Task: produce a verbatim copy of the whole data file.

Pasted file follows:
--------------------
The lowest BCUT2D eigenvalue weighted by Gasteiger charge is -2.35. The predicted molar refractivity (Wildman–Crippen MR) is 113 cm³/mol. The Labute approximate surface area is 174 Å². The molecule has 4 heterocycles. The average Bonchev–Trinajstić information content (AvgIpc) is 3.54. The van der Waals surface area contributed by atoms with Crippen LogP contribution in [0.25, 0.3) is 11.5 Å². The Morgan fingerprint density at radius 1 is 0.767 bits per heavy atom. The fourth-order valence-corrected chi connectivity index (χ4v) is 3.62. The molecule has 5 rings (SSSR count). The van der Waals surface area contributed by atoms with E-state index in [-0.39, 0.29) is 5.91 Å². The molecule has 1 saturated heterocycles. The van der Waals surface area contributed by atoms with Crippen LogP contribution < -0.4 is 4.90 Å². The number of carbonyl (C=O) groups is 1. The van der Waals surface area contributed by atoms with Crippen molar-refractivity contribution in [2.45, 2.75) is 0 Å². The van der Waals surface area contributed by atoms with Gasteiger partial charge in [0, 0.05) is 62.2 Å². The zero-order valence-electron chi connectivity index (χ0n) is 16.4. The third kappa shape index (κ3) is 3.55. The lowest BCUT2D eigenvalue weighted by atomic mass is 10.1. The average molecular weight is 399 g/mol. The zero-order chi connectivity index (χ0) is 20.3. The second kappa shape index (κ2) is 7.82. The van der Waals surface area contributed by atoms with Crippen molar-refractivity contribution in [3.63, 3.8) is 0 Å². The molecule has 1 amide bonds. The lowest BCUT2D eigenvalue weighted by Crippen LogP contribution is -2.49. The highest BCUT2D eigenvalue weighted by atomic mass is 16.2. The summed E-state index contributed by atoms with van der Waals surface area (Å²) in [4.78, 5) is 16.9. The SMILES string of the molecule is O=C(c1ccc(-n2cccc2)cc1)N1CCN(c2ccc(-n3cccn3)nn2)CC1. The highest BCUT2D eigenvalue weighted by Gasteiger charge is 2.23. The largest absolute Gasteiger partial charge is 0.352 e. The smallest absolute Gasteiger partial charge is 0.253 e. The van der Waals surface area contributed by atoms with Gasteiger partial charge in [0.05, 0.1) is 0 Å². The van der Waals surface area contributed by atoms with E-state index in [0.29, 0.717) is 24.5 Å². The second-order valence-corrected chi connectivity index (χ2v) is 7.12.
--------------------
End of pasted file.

The lowest BCUT2D eigenvalue weighted by Gasteiger charge is -2.35. The predicted molar refractivity (Wildman–Crippen MR) is 113 cm³/mol. The Labute approximate surface area is 174 Å². The molecule has 4 heterocycles. The average Bonchev–Trinajstić information content (AvgIpc) is 3.54. The van der Waals surface area contributed by atoms with Crippen LogP contribution in [0.25, 0.3) is 11.5 Å². The Morgan fingerprint density at radius 1 is 0.767 bits per heavy atom. The fourth-order valence-corrected chi connectivity index (χ4v) is 3.62. The molecule has 5 rings (SSSR count). The van der Waals surface area contributed by atoms with E-state index in [-0.39, 0.29) is 5.91 Å². The molecule has 1 saturated heterocycles. The van der Waals surface area contributed by atoms with Crippen LogP contribution < -0.4 is 4.90 Å². The number of carbonyl (C=O) groups is 1. The van der Waals surface area contributed by atoms with Crippen molar-refractivity contribution in [2.45, 2.75) is 0 Å². The van der Waals surface area contributed by atoms with Gasteiger partial charge in [0, 0.05) is 62.2 Å². The zero-order valence-electron chi connectivity index (χ0n) is 16.4. The third kappa shape index (κ3) is 3.55. The lowest BCUT2D eigenvalue weighted by atomic mass is 10.1. The average molecular weight is 399 g/mol. The zero-order chi connectivity index (χ0) is 20.3. The second kappa shape index (κ2) is 7.82. The van der Waals surface area contributed by atoms with Crippen molar-refractivity contribution in [3.63, 3.8) is 0 Å². The molecule has 1 amide bonds. The lowest BCUT2D eigenvalue weighted by Crippen LogP contribution is -2.49. The highest BCUT2D eigenvalue weighted by atomic mass is 16.2. The summed E-state index contributed by atoms with van der Waals surface area (Å²) in [4.78, 5) is 16.9. The SMILES string of the molecule is O=C(c1ccc(-n2cccc2)cc1)N1CCN(c2ccc(-n3cccn3)nn2)CC1. The highest BCUT2D eigenvalue weighted by Gasteiger charge is 2.23. The largest absolute Gasteiger partial charge is 0.352 e. The smallest absolute Gasteiger partial charge is 0.253 e. The van der Waals surface area contributed by atoms with Gasteiger partial charge in [0.05, 0.1) is 0 Å². The van der Waals surface area contributed by atoms with E-state index in [0.29, 0.717) is 24.5 Å². The second-order valence-corrected chi connectivity index (χ2v) is 7.12.